Welcome! You’re currently on our Canadian site. Would you like to switch?

SHOP MYVEGA U.S.

Welcome! You’re currently on our U.S. site. Would you like to switch?

SHOP MYVEGA CANADA

Yes, Healthy Fats are Good For You: Why “Fat-Free” Foods Aren’t Good

By Elizabeth Jarrard on February 3, 2016, categorized in Plant-based Nutrition

Yes, Healthy Fats are Good For You: Why “Fat-Free” Foods Aren’t Good

So now that we’re all on the same page that fat isn’t Satan, the devil or just plain bad , let’s talk about foods without fat—those health foods marketed as being fat-free.

What is a fat-free food?

Some foods are naturally low in fat. Fruit, dark leafy greens, starchy veggies (potatoes, squash, corn, peas), and whole grains all contain no, or minimal, fat. But they also aren’t parading their natural fat-free state around the farmer’s market. When you see the label “fat-free” it’s always on a packaged food, somewhere in the grocery store—in the cereal, bread, milk, frozen food, chips, crackers, AND salad dressing aisle. In order to get that shiny “fat-free” label, a food must have less than 0.5 grams of total fat.US Food and Drug Administration. (2013). Guidance for Industry: A Food Labeling Guide (9. Appendix A: Definitions of Nutrient Content Claims). Accessed on 9/1/15 from: http://www.fda.gov/Food/GuidanceRegulation/GuidanceDocumentsRegulatoryInformation/LabelingNutrition/ucm064911.htm

To be labeled as “low-fat” it must have less than 3 grams of total fat. Now you might be thinking,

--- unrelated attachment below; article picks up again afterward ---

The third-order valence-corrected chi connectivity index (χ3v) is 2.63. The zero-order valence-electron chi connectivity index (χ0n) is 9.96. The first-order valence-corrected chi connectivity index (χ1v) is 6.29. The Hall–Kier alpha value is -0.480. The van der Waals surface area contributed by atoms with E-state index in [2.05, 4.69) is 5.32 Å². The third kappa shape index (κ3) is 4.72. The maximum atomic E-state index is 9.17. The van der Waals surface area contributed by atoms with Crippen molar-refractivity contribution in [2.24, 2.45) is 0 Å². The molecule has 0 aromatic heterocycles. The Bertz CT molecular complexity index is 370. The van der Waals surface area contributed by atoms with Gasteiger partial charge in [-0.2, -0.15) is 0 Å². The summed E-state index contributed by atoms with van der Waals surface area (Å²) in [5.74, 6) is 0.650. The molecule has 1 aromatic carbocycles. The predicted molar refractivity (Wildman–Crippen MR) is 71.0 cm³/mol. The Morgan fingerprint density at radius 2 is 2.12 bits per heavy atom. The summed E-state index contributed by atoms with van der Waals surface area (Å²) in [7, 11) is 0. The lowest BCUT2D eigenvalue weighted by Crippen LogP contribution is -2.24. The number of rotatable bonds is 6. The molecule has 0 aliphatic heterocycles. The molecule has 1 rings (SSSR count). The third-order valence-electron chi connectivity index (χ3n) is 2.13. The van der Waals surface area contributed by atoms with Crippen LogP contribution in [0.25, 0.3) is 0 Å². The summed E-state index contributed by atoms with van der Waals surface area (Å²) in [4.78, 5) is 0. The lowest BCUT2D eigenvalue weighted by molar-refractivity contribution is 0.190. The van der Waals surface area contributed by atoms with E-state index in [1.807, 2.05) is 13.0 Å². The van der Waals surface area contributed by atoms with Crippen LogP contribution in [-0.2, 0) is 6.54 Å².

“Well, that doesn’t seem so bad—it just means that there’s no fat in a food.”

Fair enough, and this is when you need to dive a little deeper. Say that label is on a rice cake. Rice cakes are basically just puffed rice, so it makes sense that they have no fat in them. But say you see that label on a salad dressing, a pudding, a cookie, a cracker, a cake, or a nutrition bar. If you were to make any of these foods at home, you’d probably add some oil, butter, nuts, or seeds—all sources of fat.  In order to replace the fat in those foods, food manufacturers have to add something else. And that something is usually sugar.

To replace the mouthfeel, texture and taste of fat, food scientists use flour, salt, emulsifiers and texturizers. When you replace the fat in a food with sugar, you reduce the satiety factor—how full and satisfied you’ll feel after eating it.   Sugar has the opposite effect on your blood sugar that fat does—sugar spikes your blood sugar, and ends in a crash, leaving you with even lower energy and hungry as ever. Replacing fat with other ingredients often results in a less appealing product—both in taste and appearance. And if it’s not satisfying, you’re likely to eat more of it.

Fat-free foods to watch out for:

  • Salad Dressing
  • Crackers
  • Chips
  • Pasta Sauce
  • Pudding
  • Cookies
  • Cakes
  • Yogurt
  • Peanut Butter
  • Nutrition Bars

 

why-fat-free-foods-arent-good-bodyimage

Before you buy a fat-free food, check:

  • How many grams of sugar per serving? Is it higher than most other products of the same kind? (Chips vs chips, crackers vs crackers).
  • Compared to the regular version, which one has:
    • More recognizable ingredients?
    • More sugar?
    • More calories?
    • A more reasonable serving size

If your goal is to lose weight or improve your health, don’t assume that a fat-free food is naturally good for you. Stock up on whole foods, and when choosing a packaged food, choose those with healthy fats—not fat-free.

Elizabeth Jarrard

Elizabeth Jarrard is a registered dietitian in Denver, CO who specializes in medical nutrition therapy and plant-based nutrition. She educates clients and consumers on how to optimize their health through nutrition.
Elizabeth Jarrard

Related Posts